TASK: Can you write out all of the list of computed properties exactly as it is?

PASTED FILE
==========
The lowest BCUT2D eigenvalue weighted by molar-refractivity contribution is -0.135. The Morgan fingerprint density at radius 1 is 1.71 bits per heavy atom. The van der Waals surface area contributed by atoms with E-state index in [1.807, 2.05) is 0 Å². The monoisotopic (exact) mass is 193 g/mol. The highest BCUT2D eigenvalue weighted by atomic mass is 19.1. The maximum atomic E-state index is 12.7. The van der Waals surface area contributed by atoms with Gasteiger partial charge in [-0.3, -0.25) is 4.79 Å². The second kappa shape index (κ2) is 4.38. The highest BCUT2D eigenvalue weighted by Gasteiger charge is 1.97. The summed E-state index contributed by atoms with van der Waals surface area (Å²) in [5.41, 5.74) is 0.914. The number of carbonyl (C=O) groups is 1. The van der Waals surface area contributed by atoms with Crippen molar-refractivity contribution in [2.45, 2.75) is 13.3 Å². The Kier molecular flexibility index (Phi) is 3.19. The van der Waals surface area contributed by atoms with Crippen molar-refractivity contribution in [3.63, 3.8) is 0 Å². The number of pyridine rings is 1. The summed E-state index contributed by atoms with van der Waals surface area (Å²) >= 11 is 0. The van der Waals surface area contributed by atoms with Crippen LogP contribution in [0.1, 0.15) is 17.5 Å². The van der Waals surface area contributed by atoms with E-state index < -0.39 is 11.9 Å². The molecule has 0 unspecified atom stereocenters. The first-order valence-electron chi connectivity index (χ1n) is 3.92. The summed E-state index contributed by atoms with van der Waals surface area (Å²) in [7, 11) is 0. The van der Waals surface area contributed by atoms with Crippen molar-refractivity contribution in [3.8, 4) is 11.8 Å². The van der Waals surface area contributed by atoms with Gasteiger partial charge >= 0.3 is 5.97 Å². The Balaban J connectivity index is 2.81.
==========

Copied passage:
The lowest BCUT2D eigenvalue weighted by molar-refractivity contribution is -0.135. The Morgan fingerprint density at radius 1 is 1.71 bits per heavy atom. The van der Waals surface area contributed by atoms with E-state index in [1.807, 2.05) is 0 Å². The monoisotopic (exact) mass is 193 g/mol. The highest BCUT2D eigenvalue weighted by atomic mass is 19.1. The maximum atomic E-state index is 12.7. The van der Waals surface area contributed by atoms with Gasteiger partial charge in [-0.3, -0.25) is 4.79 Å². The second kappa shape index (κ2) is 4.38. The highest BCUT2D eigenvalue weighted by Gasteiger charge is 1.97. The summed E-state index contributed by atoms with van der Waals surface area (Å²) in [5.41, 5.74) is 0.914. The number of carbonyl (C=O) groups is 1. The van der Waals surface area contributed by atoms with Crippen molar-refractivity contribution in [2.45, 2.75) is 13.3 Å². The Kier molecular flexibility index (Phi) is 3.19. The van der Waals surface area contributed by atoms with Crippen molar-refractivity contribution in [3.63, 3.8) is 0 Å². The number of pyridine rings is 1. The summed E-state index contributed by atoms with van der Waals surface area (Å²) >= 11 is 0. The van der Waals surface area contributed by atoms with Crippen LogP contribution in [0.1, 0.15) is 17.5 Å². The van der Waals surface area contributed by atoms with E-state index < -0.39 is 11.9 Å². The molecule has 0 unspecified atom stereocenters. The first-order valence-electron chi connectivity index (χ1n) is 3.92. The summed E-state index contributed by atoms with van der Waals surface area (Å²) in [7, 11) is 0. The van der Waals surface area contributed by atoms with Crippen molar-refractivity contribution in [3.8, 4) is 11.8 Å². The van der Waals surface area contributed by atoms with Gasteiger partial charge >= 0.3 is 5.97 Å². The Balaban J connectivity index is 2.81.